a groundwater flow system characterized by flow from a water-table high to an adjacent low. 


a relatively large pore, such as a soil pipe, animal burrow or shrinkage crack, in an otherwise fine-grained soil. 

Manning coefficient

n [dimensionless], an empirical channel roughness used in Manning's equation describing open channel flow. 

Manning's equation

 an equation commonly used to calculate channel mean velocity, based on channel geometry and roughness; n is the Manning coefficient


a device used to measure fluid pressure, consisting of a tube filled with fluid and open at one end; the hydrostatic equation is used to relate the pressure at the open end to an unknown pressure at the measurement point. 

mean velocity

U = Q/A [L T-1], the cross-sectionally averaged fluid velocity. 

moisture characteristic

the relationship between moisture content and capillary-pressure head for a porous medium. 

Muskingham method

a numerical method for routing a flood through a river channel. Given an inflow hydrograph, the method predicts the outflow hydrograph for a given stream reach. 

natural basin yield

the average rate of discharge from a basin under natural or undisturbed conditions (i.e., in the absence of anthropogenic groundwater withdrawals or changes in climate or vegetation). 

normal stress

a force per unit area oriented perpendicular to a surface of a fluid or solid object. Pressure is a normal stress. 

numerical method

a method for solving equations by transforming them into one or more algebraic equations that can be solved more easily than the original equation, usually on a computer.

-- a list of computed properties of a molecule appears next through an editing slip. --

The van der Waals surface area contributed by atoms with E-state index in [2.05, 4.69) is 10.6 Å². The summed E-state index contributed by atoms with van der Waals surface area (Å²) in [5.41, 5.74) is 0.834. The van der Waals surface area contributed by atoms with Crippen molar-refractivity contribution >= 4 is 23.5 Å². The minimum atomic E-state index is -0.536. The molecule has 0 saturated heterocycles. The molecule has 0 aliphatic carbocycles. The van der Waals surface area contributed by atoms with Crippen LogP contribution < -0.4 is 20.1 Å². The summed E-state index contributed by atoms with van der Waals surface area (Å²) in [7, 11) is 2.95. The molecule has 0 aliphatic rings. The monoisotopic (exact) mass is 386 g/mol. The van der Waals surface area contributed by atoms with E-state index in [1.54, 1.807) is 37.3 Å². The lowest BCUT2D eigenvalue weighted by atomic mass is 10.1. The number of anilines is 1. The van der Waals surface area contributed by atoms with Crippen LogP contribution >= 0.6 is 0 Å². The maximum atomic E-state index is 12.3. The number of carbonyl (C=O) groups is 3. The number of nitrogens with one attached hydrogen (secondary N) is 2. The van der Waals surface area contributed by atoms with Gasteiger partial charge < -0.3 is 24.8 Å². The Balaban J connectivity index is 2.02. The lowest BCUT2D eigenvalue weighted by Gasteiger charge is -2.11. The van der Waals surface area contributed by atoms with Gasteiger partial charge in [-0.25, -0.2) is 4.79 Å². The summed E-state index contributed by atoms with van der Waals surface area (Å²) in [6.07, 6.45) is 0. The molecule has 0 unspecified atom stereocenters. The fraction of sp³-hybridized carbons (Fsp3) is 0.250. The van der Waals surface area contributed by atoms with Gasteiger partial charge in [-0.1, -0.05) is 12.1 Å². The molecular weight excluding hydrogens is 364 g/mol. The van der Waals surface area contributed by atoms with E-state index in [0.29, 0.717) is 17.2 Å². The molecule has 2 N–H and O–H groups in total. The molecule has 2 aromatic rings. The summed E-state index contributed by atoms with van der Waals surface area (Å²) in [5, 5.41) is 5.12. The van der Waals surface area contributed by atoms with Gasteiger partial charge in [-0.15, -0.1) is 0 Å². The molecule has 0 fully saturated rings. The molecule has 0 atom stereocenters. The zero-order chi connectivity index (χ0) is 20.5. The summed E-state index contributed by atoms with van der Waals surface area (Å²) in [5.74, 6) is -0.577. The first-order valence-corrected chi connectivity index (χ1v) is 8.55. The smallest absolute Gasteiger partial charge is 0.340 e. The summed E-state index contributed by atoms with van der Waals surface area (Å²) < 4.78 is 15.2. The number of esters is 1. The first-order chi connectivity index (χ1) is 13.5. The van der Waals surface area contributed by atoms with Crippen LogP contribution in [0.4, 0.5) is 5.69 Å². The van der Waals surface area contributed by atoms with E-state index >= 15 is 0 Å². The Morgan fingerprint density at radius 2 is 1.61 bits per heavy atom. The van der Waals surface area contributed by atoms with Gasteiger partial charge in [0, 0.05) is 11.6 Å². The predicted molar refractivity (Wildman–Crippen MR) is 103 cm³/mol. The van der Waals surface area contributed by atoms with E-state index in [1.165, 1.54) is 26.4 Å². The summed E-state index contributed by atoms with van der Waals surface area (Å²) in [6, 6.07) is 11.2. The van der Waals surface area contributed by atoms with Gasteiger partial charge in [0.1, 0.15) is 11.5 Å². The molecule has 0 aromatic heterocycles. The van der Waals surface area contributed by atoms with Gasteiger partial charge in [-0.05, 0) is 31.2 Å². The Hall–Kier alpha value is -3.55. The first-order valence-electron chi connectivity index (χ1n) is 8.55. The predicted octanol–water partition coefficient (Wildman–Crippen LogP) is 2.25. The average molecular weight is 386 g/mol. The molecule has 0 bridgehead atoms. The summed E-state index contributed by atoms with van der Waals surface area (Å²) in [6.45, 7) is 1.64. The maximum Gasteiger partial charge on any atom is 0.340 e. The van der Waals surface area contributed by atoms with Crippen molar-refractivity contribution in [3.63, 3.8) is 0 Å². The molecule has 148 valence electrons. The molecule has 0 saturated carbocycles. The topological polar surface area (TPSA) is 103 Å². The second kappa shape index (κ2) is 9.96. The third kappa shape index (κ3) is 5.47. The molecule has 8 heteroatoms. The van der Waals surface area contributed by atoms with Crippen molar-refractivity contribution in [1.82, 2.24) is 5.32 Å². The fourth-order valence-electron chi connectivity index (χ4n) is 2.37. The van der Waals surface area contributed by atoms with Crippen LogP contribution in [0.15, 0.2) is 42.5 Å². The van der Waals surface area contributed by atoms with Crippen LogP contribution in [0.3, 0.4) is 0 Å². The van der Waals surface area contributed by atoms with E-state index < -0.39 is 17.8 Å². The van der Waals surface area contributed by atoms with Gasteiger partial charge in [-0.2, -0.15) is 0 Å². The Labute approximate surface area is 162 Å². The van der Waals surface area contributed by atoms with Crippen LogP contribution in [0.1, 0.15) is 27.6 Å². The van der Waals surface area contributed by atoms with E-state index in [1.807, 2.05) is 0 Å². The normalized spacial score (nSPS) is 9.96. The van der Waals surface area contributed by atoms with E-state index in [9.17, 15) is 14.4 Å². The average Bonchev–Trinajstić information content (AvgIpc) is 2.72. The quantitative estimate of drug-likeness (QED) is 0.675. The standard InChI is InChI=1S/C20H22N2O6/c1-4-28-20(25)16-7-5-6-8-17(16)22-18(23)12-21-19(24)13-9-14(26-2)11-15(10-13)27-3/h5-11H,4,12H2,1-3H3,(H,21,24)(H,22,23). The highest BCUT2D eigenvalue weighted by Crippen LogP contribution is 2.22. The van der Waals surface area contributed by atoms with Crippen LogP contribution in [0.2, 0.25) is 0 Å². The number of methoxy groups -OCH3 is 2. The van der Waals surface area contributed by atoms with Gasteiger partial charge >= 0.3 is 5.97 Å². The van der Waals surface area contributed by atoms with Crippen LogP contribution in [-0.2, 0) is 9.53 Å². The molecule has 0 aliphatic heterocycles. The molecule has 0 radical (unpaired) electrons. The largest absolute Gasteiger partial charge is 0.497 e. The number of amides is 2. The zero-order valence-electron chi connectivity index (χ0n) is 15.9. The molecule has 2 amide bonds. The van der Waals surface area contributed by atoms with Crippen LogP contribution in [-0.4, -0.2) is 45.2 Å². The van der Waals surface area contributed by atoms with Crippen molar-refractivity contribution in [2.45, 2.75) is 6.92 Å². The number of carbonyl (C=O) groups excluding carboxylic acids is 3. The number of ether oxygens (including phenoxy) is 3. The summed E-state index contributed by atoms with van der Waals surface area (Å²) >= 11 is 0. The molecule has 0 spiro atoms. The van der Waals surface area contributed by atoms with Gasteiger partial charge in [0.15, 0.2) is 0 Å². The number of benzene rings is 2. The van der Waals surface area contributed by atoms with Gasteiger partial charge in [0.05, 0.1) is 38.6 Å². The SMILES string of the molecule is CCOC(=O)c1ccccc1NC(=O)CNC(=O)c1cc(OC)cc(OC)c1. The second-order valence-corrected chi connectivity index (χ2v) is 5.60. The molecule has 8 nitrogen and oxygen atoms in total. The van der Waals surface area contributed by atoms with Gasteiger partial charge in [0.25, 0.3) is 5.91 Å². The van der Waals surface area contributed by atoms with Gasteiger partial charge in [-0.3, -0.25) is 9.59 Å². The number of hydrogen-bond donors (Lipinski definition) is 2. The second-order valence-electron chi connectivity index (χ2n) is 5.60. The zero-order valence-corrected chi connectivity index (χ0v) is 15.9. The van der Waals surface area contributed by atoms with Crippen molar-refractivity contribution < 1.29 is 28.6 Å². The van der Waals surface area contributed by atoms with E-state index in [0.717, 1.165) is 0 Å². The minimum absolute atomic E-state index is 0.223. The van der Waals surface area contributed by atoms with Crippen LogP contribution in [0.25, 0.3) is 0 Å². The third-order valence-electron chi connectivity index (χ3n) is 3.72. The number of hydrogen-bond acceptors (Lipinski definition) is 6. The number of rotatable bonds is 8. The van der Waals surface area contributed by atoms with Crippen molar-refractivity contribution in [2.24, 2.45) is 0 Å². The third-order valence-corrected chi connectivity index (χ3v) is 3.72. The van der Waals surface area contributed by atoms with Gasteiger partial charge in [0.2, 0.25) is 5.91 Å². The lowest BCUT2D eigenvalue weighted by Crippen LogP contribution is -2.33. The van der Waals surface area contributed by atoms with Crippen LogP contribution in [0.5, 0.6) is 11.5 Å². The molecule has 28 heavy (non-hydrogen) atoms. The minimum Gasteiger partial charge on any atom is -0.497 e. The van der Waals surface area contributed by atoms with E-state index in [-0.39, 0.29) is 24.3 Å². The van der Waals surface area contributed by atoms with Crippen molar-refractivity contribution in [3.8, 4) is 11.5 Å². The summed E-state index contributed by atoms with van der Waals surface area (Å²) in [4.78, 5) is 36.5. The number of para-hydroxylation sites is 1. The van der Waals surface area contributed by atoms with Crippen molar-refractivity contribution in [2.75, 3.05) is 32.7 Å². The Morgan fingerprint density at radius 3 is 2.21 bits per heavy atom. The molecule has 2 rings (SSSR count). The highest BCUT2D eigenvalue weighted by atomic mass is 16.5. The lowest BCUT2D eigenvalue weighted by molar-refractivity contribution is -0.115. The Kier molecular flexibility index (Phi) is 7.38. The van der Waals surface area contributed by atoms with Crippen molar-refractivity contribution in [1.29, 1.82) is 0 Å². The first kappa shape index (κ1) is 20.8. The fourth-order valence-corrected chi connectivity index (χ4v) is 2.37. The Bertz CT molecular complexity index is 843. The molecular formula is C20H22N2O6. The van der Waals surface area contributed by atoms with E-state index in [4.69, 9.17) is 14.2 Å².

a device used to measure the flow rate through and the hydraulic conductivity of a porous medium. 


a single tube manometer used to measure pressure head (and thereby hydraulic head) at a point in the subsurface.

piezometric surface

see potentiometric surface

Poiseuille's law

an equation for the velocity of a laminar pipe flow.


f = Vv/Vt [dimensionless], the fraction of the total volume of a porous medium occupied by void space. 

porous medium

a rock, sediment, or soil that contains pores or void spaces. 

potential evapotranspiration

PET, the maximum rate of evapotranspiration from a vegetated catchment under conditions of unlimited moisture supply. 

potentiometric surface

a surface which depicts the distribution of hydraulic heads in a confined aquifer; the water in a well or piezometer penetrating a confined aquifer defines the surface. 


the dominant process by which water vapor in the atmosphere is returned to the Earth's surface either as liquid drops (e.g., rain) or solid particles (e.g., snow) under the influence of gravity. 

precipitation intensity

[L T-1], a measure of the rate of precipitation, commonly computed for a specified duration. 


p [M L-1 T-2], the force per unit area acting perpendicular to a surface, or normal stress. 

pressure head

a component of the total head that may be thought of as the "flow work" or the work due to pressure per unit fluid weight [L]. 


one of two components into which a flood hydrograph can be separated (the other is known as baseflow). 

rating curve

a relationship between stage and discharge used to convert continuous measurements of stream depth (stage hydrograph) to a discharge hydrograph. 


a segment of a stream or river channel. 

recharge area

a region in which water is crossing the water table downward, hence recharging the groundwater system. 

regional flow system

a groundwater flow system characterized by flow from a regional water-table high to a regional water-table low. 

residence time

Tr = V/I [T], a measure of the average time a molecule of water spends in a reservoir. The residence time defined for steady-state systems is equal to the reservoir volume divided by the inflow or outflow rate. 

return flow

the process by which groundwater reemerges from the soil at a saturated area and flows downslope as overland flow. 

return period

Treturn [T], a measure of how often (on average) an event (precipitation, flood, etc.) will occur that is greater than some chosen value; the inverse of the exceedance probability.